Everyone needs a plan, but not everyone has one. Some businesses operate according to each and every whim, while others do so at the bequest only the best research and intelligence.
When it comes to marketing, and various other creative avenues, a ‘finger in the wind’ approach has no longevity. The time for guesswork is over, and the digital frontier needs you to have a more measured, analytical approach.
With that in mind, we turn to the age-old SMART objectives to help steer the way. Without further ado, here’s how to create a marketing plan using SMART objectives.
First of all, before you can carry out a marketing plan, you need to agree on the SMART objectives. Here is what SMART stands for.
In the marketing environment, specificity can mean anything from how you measure results to the kinds of information you gather about your audience.
You can use specificity to ensure your marketing plan is targeted and on track for success.
Say, for example, you’re gathering information about one of your personas - what kind of information do you want to acquire? How granular will you go?
Specificity is the name of the game, and building your target audience profiles will result in you being far more informed going forward.
Every successful, results-driven marketing campaign has some kind of system for measuring results, and this is what this section is all about.
Years ago, marketers operated blindly without the aid of data, analytics or reporting. It’s a much different landscape today because we can clearly see how campaigns have performed, what we’re doing well and what needs to be improved.
For your marketing plan, you need to know how to get your hands on the data you need. How will you improve, what can you do to push yourself further and how will you realise your vision for the business?
In a brief answer: you measure your capabilities against a (realistic) time frame and then you’ll know what you can achieve.
The actions that we take are hinged on both data and intuition. You may know that a certain campaign will perform well because it has verified, high-volume search potential. You may also be sure it will perform well because, having a nose for a story, you know that a certain topic is trending and journalists will be interested.
Thus: data and intuition are two verticals you need to act upon.
Remember that the actions you make have to be results-driven and optimised for success. Is success achievable? Do your actions speak for the whole organisation or are they in your own interests? If it’s the latter, you’ll need to speak to the rest of the team and work out a more collaborative plan.
This is an important one and carries a lot of weight in terms of content and SEO. The more relevant your content is to your target audience, the better they will respond. You need to know their pain point, then create content to serve that pain point. It should alleviate the impact of that pain point and offer solutions.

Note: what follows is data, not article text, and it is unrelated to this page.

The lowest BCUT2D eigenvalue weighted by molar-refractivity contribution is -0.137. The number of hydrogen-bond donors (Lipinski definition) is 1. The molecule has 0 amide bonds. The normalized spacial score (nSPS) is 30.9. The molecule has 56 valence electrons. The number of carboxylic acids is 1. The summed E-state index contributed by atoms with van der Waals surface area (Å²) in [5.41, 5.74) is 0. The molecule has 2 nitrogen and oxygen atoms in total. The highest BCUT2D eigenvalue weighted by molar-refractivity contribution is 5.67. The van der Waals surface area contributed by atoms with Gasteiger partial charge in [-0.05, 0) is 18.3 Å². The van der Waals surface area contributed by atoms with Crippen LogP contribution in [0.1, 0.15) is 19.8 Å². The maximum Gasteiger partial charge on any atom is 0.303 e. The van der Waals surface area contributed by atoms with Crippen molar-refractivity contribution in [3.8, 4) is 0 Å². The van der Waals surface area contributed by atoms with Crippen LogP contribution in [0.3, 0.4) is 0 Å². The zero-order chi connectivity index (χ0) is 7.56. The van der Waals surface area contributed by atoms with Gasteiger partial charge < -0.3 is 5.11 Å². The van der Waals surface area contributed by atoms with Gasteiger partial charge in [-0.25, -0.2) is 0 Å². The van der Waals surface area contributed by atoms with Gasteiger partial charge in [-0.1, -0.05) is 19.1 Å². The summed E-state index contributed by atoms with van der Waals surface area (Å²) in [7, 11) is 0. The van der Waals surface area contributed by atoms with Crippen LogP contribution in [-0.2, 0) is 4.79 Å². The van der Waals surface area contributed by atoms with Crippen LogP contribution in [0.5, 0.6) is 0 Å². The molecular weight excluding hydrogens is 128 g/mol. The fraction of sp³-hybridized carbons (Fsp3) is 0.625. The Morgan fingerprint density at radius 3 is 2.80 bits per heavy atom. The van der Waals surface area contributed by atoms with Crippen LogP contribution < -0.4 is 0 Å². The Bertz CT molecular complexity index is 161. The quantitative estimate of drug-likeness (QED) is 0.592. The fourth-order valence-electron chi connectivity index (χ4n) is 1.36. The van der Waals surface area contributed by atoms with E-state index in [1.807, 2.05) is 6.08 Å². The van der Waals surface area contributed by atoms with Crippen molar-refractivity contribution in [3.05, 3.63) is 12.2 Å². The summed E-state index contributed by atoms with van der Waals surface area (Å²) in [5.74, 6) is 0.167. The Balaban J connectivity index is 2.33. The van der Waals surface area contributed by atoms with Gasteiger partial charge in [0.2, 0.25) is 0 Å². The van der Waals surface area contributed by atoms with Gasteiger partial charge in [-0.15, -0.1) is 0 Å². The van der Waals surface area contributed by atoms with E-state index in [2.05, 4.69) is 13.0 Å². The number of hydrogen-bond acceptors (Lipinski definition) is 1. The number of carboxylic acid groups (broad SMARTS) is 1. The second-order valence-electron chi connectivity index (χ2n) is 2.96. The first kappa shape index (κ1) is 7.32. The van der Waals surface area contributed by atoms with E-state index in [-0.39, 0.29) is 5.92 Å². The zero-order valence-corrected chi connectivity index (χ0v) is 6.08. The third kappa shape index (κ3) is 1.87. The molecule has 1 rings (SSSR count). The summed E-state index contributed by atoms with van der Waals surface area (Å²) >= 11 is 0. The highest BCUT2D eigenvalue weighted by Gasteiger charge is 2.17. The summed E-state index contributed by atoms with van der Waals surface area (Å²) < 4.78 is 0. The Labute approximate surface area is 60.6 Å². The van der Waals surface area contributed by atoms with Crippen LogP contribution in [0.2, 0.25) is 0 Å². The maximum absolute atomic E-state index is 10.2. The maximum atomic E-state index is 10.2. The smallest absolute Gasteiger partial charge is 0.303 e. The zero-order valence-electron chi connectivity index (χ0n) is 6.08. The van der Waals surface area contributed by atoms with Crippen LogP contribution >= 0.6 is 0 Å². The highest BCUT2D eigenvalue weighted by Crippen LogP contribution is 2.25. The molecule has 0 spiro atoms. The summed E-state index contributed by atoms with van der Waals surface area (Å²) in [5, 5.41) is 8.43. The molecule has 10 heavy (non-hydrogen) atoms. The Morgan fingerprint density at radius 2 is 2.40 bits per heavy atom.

In terms of SEO, your keywords must accurately reflect the content being created. This has a massive effect on how your audience finds your content and, ultimately, finds you.
Be sure to think for yourself, too. How do the key responsibilities of your organisation tie into your objectives and targets? They need to be synchronised completely and in harmony with your growth strategy.
Time: as the hands of time strike ever closer to the launch of your new marketing campaign, you need to ensure that it is on-track and stays within the time allocated.
We are all subject to time limitations and have to train ourselves to do as much as we can and hit the target within the time allocated. You need to ensure that you’ve set yourself enough time in the first place. If not, then you’ve set yourself up to fail.
In marketing, timelines are vital. Clients will require a timeline for the work you’re going to do for them, and you’ll need one to set out that work. You need to monitor progress, align your goals and ensure that they’re achievable within the time.
These are just a few brief pointers as to how your marketing plan can benefit from the SMART methodology. It can be applied across many disciplines and has proven time and time again that we can achieve anything with a bit of SMART thinking.
The SMART objectives, in terms of marketing, give us perspective and pull us up and out of our own situational work. It’s especially helpful for creatives, who are often so close to their own work that they get tunnel vision.
If you’d like more information on the benefits of SMART objectives, and even a few templates to get you started, then take a look at our eBook. It sets out, in brilliant detail, the goals you need to drive success in the professional services sector.